Less than a third of employers provide eye care for all, yet 74% have had their own eyes tested recently

eyecareSpecsavers Corporate Eyecare recently revealed the results of research into workplace eye care provision. The comprehensive survey was conducted among over 500 HR decision makers in both private and public businesses of all sizes across the UK. While an encouraging 61% of respondents confirmed they do provide workplace eye care, less than a third (32%) were found to provide it for all employees. The fuller figures are as follows:

Do you provide workplace eye care?

  • Yes, to all employees 32%;
  • Yes, to screen users 13%;
  • Yes, as an employee benefit 9%;
  • Yes, to those with safety eyewear requirements 8%;
  • Yes, to drivers 5%;
  • No, 39%;

The net figures, therefore, show that 28% of employers provide eye care to some, but not all, employees. Providing eye care to screen users alone is the most common categorisation, followed by offering it as an employee benefit or for those with safety eyewear requirements. The least likely group to be offered eye care is those who drive for work purposes.

The survey asked employers about their own visits to the optician. Nearly three quarters (74%) have had their eyes tested within the last two years – the timeframe usually recommended by opticians, depending upon the individual case.

The full results are as follows:

When did you last have your own eyes tested? This can be part of your company’s eyecare or privately.

  • In the last year 46%;
  • 1-2 years ago 28%;
  • 3-5 years 15%;
  • 6-10 years 5%;
  • Over 20 years 3%;
  • Never 2%;
  • Can’t remember 2%.

This means that a net quarter (25%) of employers have not had their eye tested in the last two years.

The wider benefits of eye tests to health and wellbeing are particularly important. Routine checks with an optician allow the opportunity for irregularities to be spotted. These may include signs of serious health conditions like glaucoma, diabetes, heart conditions and even risk of stroke.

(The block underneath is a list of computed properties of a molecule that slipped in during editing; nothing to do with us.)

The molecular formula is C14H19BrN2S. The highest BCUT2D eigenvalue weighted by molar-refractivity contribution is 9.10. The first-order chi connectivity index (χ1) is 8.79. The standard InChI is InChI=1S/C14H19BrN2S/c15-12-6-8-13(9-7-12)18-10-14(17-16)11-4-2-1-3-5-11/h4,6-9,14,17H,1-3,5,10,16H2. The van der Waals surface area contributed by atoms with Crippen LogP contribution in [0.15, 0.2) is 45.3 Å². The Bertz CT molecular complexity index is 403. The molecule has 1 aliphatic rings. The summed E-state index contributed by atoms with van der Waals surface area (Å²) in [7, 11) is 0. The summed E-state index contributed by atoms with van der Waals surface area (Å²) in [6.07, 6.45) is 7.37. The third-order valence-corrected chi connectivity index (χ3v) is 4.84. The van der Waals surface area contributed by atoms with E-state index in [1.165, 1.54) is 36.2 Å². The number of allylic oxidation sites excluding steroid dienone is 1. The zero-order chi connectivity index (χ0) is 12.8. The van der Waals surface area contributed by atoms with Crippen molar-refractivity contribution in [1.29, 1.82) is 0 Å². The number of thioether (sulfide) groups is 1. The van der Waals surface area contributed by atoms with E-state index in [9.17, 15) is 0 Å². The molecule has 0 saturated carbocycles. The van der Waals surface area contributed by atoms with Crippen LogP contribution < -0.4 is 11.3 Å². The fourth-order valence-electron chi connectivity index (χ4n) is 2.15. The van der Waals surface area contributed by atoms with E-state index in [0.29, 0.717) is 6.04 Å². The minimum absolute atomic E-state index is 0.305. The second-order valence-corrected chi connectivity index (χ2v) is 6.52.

Jim Lythgow, Director of Strategic Alliances at Specsavers Corporate Eyecare, commented: “The figures make interesting reading. It appears that employers do recognise the importance of eye care, both for themselves and for their employees. They do not, however, seem to be giving it the blanket approach that would benefit the maximum number of people. When considering the advantages that eye care can have to employees’ overall health and wellbeing, it can be a highly valued benefit when offered to all.”

The optician is the best person to decide the frequency of checks, but they are often only needed once every two years.

Jim Lythgow concluded: “To provide employees with an eye check once every two years is not onerous, particularly with eVouchers and online systems to manage the whole process. It is also not a high-cost option. It is often the case that it takes more time and effort to exclude a few people from this low-cost provision than to let everyone benefit.”

*circa 14 million business drivers on UK’s roads (made up of circa one million company cars and 13 million grey fleet) Vs circa 38 million vehicles (total) on UK roads.